ECJ Referral: No Legal Debate Will Make ACTA Legitimate

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Paris, February 22nd – The European Commission just announced its intent to ask the European Court of Justice (ECJ) for an opinion on the conformity of ACTA with fundamental freedoms. Beyond the obvious intent to defuse the heated debate currently taking place, this move aims to make the ACTA discussion a mere legal issue, when the main concerns are political by nature.

While the EU Commission has consistently refused to undergo an impact assessment of ACTA on fundamental freedoms, it is now scared of the growing citizen opposition to ACTA and has decided to buy time.

Even if the the ECJ referral text has not been published yet, its announced framing is narrow and legalistic in nature. Important questions will not be asked, and therefore be left unanswered:

  • Can a wide-ranging interpretation of ACTA’s criminal sanctions (for “infringement on a commercial scale”, including “aiding and abetting”) be used as a bullying weapon by the copyright industry to force Internet actors into deploying contract-based repressive measures?1See our analysis of the final text:
  • What will be the impact on EU policy-making and public debate of casting in stone current repressive policies for which an impact study is still expected, and which are heavily criticized (such as the EUCD and IPRED)?
  • Can such a body of policies, impacting EU policy-making, the free flow of information and the freedom to conduct business on the Internet be negotiated instead of democratically debated, and yet be legitimate?
  • Is ACTA necessary as we are facing an open conflict between repressive copyright policies and fundamental freedoms, and that other paths could be taken, such as a positive reform taking into account new cultural practices?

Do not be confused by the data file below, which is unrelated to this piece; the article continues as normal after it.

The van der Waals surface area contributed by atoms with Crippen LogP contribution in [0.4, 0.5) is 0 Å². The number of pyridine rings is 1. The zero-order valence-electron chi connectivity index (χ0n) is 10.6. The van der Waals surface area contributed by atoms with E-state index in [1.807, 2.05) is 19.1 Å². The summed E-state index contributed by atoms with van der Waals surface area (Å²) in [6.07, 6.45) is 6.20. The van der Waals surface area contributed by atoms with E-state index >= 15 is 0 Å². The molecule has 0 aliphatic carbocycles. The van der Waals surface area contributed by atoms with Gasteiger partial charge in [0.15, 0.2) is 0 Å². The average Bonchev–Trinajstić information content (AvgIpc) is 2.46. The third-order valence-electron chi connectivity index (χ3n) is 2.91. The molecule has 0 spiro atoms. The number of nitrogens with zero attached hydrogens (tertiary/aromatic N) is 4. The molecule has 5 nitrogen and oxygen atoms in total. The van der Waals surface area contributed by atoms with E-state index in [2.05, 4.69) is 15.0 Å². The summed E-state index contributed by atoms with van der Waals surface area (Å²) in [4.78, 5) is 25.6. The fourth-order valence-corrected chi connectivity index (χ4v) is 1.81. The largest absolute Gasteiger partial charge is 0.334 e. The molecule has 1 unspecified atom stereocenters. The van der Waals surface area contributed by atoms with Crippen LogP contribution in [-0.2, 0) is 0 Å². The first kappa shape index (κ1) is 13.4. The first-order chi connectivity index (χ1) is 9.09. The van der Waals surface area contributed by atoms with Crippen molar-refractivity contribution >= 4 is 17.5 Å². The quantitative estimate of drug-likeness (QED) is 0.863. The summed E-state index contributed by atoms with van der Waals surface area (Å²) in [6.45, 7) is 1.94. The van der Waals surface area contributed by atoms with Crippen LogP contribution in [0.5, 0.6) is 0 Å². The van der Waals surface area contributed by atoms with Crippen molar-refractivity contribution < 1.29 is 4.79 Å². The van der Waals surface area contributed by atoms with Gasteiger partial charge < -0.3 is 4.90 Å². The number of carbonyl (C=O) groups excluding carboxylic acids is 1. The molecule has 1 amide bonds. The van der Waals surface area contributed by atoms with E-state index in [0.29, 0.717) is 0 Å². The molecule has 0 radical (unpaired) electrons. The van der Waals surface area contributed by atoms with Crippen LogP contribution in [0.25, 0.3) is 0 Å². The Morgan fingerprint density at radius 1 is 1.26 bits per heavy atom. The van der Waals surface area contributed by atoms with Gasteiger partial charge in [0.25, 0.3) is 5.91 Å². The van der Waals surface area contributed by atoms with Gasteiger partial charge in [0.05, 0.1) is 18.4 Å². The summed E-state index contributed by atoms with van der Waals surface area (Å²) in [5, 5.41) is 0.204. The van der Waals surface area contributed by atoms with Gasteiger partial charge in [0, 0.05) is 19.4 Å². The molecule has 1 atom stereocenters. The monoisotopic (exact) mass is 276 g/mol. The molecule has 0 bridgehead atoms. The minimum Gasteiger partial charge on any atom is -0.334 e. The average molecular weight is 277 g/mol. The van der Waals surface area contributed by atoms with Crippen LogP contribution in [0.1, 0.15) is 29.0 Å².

“The European Commission asks the wrong questions, because it is afraid of getting the right answers. It tries to prevent the Court from assessing ACTA’s impact on fundamental rights having regard to how it will interact with existing EU law and the announced revisions of the IPRED and “Online Services” directives. With this wider perspective, ACTA’s harmful effects on fundamental rights become so obvious that a referral is not even needed.” declared Philippe Aigrain, co-founder of La Quadrature du Net.

“ACTA is dangerous because it aims at circumventing democracy, and because its vague wording can be interpreted in so many repressive ways by the signatories and judges. The Commission seems afraid that the heated ACTA debate and the growing recognition that the present system is broken will lead to a highly needed copyright reform for the benefit of art, culture and innovation in the digital era. No legal debate can fix ACTA or give it a legitimacy that by design it cannot have.” concluded Jérémie Zimmermann, spokesperson for the citizen organization.


1 See our analysis of the final text: